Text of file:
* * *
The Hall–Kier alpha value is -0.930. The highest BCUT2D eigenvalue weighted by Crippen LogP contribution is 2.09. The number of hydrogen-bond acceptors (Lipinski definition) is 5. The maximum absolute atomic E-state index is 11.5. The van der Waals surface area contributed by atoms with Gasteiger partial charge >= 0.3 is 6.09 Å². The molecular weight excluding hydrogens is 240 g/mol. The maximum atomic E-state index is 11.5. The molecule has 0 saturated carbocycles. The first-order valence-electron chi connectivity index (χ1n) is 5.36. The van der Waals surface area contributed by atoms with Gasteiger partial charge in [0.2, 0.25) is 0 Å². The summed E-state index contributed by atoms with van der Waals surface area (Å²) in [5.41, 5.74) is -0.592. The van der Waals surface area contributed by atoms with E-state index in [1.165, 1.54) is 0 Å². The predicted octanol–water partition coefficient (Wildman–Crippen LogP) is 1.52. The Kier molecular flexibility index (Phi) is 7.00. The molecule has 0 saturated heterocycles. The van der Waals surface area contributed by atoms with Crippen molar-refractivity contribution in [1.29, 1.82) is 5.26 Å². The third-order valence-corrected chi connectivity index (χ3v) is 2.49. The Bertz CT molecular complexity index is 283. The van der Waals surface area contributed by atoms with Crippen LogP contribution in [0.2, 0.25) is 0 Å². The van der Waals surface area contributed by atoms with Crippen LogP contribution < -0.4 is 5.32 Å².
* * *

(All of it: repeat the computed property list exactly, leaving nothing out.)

The Hall–Kier alpha value is -0.930. The highest BCUT2D eigenvalue weighted by Crippen LogP contribution is 2.09. The number of hydrogen-bond acceptors (Lipinski definition) is 5. The maximum absolute atomic E-state index is 11.5. The van der Waals surface area contributed by atoms with Gasteiger partial charge >= 0.3 is 6.09 Å². The molecular weight excluding hydrogens is 240 g/mol. The maximum atomic E-state index is 11.5. The molecule has 0 saturated carbocycles. The first-order valence-electron chi connectivity index (χ1n) is 5.36. The van der Waals surface area contributed by atoms with Gasteiger partial charge in [0.2, 0.25) is 0 Å². The summed E-state index contributed by atoms with van der Waals surface area (Å²) in [5.41, 5.74) is -0.592. The van der Waals surface area contributed by atoms with E-state index in [1.165, 1.54) is 0 Å². The predicted octanol–water partition coefficient (Wildman–Crippen LogP) is 1.52. The Kier molecular flexibility index (Phi) is 7.00. The molecule has 0 saturated heterocycles. The van der Waals surface area contributed by atoms with Crippen molar-refractivity contribution in [1.29, 1.82) is 5.26 Å². The third-order valence-corrected chi connectivity index (χ3v) is 2.49. The Bertz CT molecular complexity index is 283. The van der Waals surface area contributed by atoms with Crippen LogP contribution in [0.2, 0.25) is 0 Å². The van der Waals surface area contributed by atoms with Crippen LogP contribution < -0.4 is 5.32 Å².